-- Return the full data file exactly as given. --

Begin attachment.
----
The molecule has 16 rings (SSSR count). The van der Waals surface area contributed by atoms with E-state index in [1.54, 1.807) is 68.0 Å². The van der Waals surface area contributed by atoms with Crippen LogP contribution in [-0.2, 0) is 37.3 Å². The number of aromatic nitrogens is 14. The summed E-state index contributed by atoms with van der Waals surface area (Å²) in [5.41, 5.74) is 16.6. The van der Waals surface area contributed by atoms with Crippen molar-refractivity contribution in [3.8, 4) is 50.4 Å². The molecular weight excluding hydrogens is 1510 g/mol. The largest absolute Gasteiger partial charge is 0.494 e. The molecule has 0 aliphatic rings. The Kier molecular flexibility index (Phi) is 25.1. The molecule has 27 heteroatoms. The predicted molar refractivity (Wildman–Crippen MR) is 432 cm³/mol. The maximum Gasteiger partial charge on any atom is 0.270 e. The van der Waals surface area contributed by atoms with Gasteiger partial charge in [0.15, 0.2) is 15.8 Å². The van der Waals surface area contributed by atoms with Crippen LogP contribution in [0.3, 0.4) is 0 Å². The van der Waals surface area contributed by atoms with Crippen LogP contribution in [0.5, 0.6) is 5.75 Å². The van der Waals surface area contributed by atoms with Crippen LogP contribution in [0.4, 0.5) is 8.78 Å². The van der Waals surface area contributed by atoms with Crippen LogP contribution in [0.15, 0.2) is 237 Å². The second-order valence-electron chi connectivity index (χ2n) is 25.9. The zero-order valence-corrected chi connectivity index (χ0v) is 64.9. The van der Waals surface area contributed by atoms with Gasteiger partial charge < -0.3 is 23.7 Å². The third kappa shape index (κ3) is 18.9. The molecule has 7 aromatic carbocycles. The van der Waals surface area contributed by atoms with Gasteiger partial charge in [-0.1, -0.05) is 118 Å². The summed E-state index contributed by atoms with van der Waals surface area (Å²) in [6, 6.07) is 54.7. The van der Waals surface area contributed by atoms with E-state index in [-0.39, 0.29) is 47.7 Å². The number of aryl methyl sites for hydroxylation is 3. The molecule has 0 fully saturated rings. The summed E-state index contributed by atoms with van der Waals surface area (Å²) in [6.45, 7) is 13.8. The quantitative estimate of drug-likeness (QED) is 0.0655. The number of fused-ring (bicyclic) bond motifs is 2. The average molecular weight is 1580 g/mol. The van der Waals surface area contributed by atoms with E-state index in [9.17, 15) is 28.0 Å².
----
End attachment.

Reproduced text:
The molecule has 16 rings (SSSR count). The van der Waals surface area contributed by atoms with E-state index in [1.54, 1.807) is 68.0 Å². The van der Waals surface area contributed by atoms with Crippen LogP contribution in [-0.2, 0) is 37.3 Å². The number of aromatic nitrogens is 14. The summed E-state index contributed by atoms with van der Waals surface area (Å²) in [5.41, 5.74) is 16.6. The van der Waals surface area contributed by atoms with Crippen molar-refractivity contribution in [3.8, 4) is 50.4 Å². The molecular weight excluding hydrogens is 1510 g/mol. The largest absolute Gasteiger partial charge is 0.494 e. The molecule has 0 aliphatic rings. The Kier molecular flexibility index (Phi) is 25.1. The molecule has 27 heteroatoms. The predicted molar refractivity (Wildman–Crippen MR) is 432 cm³/mol. The maximum Gasteiger partial charge on any atom is 0.270 e. The van der Waals surface area contributed by atoms with Gasteiger partial charge in [0.15, 0.2) is 15.8 Å². The van der Waals surface area contributed by atoms with Crippen LogP contribution in [0.3, 0.4) is 0 Å². The van der Waals surface area contributed by atoms with Crippen LogP contribution in [0.5, 0.6) is 5.75 Å². The van der Waals surface area contributed by atoms with Crippen LogP contribution in [0.4, 0.5) is 8.78 Å². The van der Waals surface area contributed by atoms with Crippen LogP contribution in [0.15, 0.2) is 237 Å². The second-order valence-electron chi connectivity index (χ2n) is 25.9. The zero-order valence-corrected chi connectivity index (χ0v) is 64.9. The van der Waals surface area contributed by atoms with Gasteiger partial charge < -0.3 is 23.7 Å². The third kappa shape index (κ3) is 18.9. The molecule has 7 aromatic carbocycles. The van der Waals surface area contributed by atoms with Gasteiger partial charge in [-0.1, -0.05) is 118 Å². The summed E-state index contributed by atoms with van der Waals surface area (Å²) in [6, 6.07) is 54.7. The van der Waals surface area contributed by atoms with E-state index in [-0.39, 0.29) is 47.7 Å². The number of aryl methyl sites for hydroxylation is 3. The molecule has 0 fully saturated rings. The summed E-state index contributed by atoms with van der Waals surface area (Å²) in [6.45, 7) is 13.8. The quantitative estimate of drug-likeness (QED) is 0.0655. The number of fused-ring (bicyclic) bond motifs is 2. The average molecular weight is 1580 g/mol. The van der Waals surface area contributed by atoms with E-state index in [9.17, 15) is 28.0 Å².